The only thing better than a new study that showed positive results for the COVID-19 vaccine in monkeys were two studies. Newspapers, published back-to-back Science this week are some of the first to show that nonhuman primates can develop protective immunity against SARS-CoV-2 – an important finding for vaccines and public health strategies.
“The global COVID-19 pandemic has made vaccine development a top biomedical priority, but currently very little is known about immunity to the SARS-CoV-2 virus,” said senior author Dan H. Barouch, MD, PhD, professor of medicine, Harvard Medical School, director, Center for Virology and Vaccine Research, BIDMC, and senior authors on both studies. “In these two studies, we showed rhesus monkeys that the prototype vaccine was protected from SARS-CoV-2 infection and that SARS-CoV-2 infection was protected from repeated exposure.”
Earlier this year, a study investigating cynomolgus macaques found these animals to be promising models for testing COVID-19 therapy. To investigate whether infection with SARS-CoV-2 results in immune protection against re-exposure, the researchers developed a SARS-CoV-2 infection ape model that recapitulates certain aspects of human infection SARS-CoV-2. In the newspaper, “SARS-CoV-2 infection protects against rechallenge in rhesus macaques“They tested whether the nine adult animals that had cleared the virus were immune to the challenges of the virus 35 days later.
After exposing nine adult apes to the SARS-CoV-2 virus, the researchers monitored the level of the virus when the animals recovered. The nine animals recovered and developed antibodies against the virus. More than a month after the initial infection, the team again exposed rhesus macaques to the virus. After the second exposure, the animal showed almost complete protection against the virus. This data shows the natural protective immunity against COVID-19 in this model.
The authors write that “apes have high viral loads in the upper and lower respiratory tract, humoral and cellular immune responses, and pathological evidence of viral pneumonia.” After clearing the initial virus, they explained, animals were challenged again with SARS-CoV-2 and “showed 5 logs10 reduction in mean viral load in bronchoalveolar lavage and nasal mucosa compared with primary infection. “
The nine animals showed little or no symptoms after repeated challenges and showed an immune response that protects against a second infection (given at the same dose as the first).
Additional research will be needed to determine the natural immune endurance shown here, the authors note. “Rigorous clinical studies will be needed to determine whether SARS-CoV-2 infection effectively protects against repeated exposure of SARS-CoV-2 in humans,” they said.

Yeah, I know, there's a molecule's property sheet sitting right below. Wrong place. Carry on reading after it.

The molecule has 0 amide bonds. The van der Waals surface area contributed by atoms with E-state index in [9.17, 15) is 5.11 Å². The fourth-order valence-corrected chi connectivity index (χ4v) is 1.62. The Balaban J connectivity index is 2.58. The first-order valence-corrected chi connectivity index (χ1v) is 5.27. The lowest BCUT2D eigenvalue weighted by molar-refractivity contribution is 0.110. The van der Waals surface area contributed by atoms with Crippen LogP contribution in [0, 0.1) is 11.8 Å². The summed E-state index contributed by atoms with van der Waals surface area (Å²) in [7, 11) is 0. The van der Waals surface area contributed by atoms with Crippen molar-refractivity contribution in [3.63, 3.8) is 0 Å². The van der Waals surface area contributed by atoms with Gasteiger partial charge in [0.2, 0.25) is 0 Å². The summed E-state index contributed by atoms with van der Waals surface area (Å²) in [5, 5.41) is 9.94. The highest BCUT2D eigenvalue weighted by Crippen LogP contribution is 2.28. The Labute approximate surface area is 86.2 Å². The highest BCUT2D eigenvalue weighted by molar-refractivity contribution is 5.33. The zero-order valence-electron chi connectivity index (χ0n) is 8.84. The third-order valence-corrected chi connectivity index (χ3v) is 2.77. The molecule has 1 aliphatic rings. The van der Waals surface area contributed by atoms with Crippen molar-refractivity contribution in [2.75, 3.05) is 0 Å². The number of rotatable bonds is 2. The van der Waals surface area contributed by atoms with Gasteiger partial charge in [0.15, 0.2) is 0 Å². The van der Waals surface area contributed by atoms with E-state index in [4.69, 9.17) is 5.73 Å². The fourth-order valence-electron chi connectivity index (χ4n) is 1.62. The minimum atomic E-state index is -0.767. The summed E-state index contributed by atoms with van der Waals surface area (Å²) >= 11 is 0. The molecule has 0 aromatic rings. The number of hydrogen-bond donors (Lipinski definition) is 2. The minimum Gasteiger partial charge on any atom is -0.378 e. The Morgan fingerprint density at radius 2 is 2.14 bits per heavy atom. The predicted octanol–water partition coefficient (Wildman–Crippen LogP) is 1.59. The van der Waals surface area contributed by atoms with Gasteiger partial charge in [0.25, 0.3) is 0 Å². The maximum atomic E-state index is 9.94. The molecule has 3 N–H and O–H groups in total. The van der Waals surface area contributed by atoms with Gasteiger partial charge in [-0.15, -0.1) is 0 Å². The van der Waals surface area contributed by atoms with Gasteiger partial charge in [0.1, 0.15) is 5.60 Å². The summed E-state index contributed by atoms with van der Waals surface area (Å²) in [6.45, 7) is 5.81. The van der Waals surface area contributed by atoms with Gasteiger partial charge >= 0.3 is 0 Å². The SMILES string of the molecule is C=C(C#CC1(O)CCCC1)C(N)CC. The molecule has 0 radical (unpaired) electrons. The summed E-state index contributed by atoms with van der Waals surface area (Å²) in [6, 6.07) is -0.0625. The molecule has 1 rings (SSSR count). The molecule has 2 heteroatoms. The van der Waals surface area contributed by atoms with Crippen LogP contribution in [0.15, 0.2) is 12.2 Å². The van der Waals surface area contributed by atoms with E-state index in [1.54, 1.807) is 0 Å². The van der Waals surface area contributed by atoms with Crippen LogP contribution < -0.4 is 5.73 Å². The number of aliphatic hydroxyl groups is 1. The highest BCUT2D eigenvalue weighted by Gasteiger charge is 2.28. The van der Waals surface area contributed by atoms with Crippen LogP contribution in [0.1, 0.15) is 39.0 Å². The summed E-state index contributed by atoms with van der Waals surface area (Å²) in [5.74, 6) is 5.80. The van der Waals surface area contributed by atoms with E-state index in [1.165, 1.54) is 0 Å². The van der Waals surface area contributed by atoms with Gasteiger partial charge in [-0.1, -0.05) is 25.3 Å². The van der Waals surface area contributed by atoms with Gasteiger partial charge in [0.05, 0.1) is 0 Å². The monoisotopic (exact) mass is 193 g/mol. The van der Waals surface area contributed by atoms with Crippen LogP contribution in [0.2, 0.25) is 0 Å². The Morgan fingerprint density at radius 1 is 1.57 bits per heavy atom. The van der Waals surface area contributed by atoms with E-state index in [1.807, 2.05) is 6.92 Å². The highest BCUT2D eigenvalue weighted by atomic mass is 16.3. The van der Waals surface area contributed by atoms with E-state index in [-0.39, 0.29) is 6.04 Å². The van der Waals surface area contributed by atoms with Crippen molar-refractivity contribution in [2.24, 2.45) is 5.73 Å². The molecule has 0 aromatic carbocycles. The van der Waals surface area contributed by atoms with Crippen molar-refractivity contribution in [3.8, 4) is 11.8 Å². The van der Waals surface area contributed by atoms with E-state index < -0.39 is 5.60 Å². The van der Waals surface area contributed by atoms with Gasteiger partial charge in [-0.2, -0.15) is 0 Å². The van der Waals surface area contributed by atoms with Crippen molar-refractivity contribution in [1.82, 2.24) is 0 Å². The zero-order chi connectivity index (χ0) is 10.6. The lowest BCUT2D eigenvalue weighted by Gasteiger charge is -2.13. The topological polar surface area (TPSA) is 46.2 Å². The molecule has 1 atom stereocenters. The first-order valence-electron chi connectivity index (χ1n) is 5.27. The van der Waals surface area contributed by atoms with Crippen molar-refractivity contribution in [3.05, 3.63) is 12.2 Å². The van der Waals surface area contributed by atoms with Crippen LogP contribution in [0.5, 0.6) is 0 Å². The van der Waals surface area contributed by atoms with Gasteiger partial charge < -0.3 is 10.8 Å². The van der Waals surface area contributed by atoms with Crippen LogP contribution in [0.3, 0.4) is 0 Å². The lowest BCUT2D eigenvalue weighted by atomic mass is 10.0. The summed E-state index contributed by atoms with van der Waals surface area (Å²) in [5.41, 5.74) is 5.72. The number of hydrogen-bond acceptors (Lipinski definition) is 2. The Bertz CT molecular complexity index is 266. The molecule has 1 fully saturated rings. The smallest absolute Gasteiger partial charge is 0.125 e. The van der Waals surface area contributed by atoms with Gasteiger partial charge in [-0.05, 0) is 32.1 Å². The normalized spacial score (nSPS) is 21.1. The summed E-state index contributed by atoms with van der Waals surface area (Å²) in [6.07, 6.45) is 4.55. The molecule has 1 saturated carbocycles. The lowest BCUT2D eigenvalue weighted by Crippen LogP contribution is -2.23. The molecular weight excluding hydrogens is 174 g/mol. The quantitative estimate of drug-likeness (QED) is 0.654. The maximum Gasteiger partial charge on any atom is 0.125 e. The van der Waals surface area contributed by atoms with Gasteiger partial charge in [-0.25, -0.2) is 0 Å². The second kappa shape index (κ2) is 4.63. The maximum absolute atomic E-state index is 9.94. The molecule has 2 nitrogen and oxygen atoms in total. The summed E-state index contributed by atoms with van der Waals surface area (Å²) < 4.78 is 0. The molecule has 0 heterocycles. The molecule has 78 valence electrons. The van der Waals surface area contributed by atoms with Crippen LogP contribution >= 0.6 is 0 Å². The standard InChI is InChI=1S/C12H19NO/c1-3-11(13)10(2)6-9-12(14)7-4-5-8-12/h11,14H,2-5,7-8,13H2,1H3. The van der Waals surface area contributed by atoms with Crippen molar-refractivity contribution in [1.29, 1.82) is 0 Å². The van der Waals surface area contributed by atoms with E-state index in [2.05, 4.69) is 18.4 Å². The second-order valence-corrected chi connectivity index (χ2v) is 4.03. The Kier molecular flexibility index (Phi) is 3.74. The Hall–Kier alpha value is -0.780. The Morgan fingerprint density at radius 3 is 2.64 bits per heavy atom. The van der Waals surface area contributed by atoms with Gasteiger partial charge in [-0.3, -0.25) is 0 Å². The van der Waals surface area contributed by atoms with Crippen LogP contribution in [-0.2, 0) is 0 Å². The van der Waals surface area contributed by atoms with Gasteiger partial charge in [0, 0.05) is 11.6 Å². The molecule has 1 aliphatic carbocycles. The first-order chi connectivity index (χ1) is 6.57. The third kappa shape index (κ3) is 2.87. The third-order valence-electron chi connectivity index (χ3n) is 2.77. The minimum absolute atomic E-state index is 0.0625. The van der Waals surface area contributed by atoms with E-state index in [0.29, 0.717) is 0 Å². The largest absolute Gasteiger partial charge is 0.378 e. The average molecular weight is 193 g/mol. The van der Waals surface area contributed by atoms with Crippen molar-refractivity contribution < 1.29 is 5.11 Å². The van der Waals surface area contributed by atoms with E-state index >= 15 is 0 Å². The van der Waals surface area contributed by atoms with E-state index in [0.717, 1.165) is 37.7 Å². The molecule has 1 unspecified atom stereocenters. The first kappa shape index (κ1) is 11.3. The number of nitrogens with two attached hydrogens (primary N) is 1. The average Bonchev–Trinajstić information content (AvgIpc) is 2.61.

In a separate study that included many of the same researchers, entitled “Protection of DNA vaccines against SARS-CoV-2 in rhesus macaques, “The team developed a series of DNA vaccine candidates that expressed various forms of the SARS-CoV-2 Spike (S) protein and evaluated it in 35 rhesus macaques (25 adult rhesus macaques with the vaccine under study and 10 animals received false controls).
Vaccinated animals develop humoral and cellular immune responses, including neutralizing antibody titers comparable to those found in humans and recovered apes infected with SARS-CoV-2.
Importantly, when these vaccinated macaques were intranasally infected with SARS-CoV-2 six weeks later, they showed sufficient levels of antibodies in their blood to neutralize the virus within two weeks. Follow-up tests showed a dramatically lower viral load in vaccinated animals compared to the control group. Eight of the 25 vaccinated animals showed that no viruses were detected at any point after exposure to the virus, and other animals showed low levels of the virus.
In addition, higher levels of antibodies are associated with lower viral loads, suggesting that antidote antibodies can function as protective correlations and may prove useful as benchmarks in clinical testing of the SARS-CoV-2 vaccine.
“Our findings increase optimism that the development of the COVID-19 vaccine will be possible,” Barouch said. “Further research is needed to answer important questions about the duration of protection, as well as the optimal vaccine platform for SARS-CoV-2 vaccine for humans.
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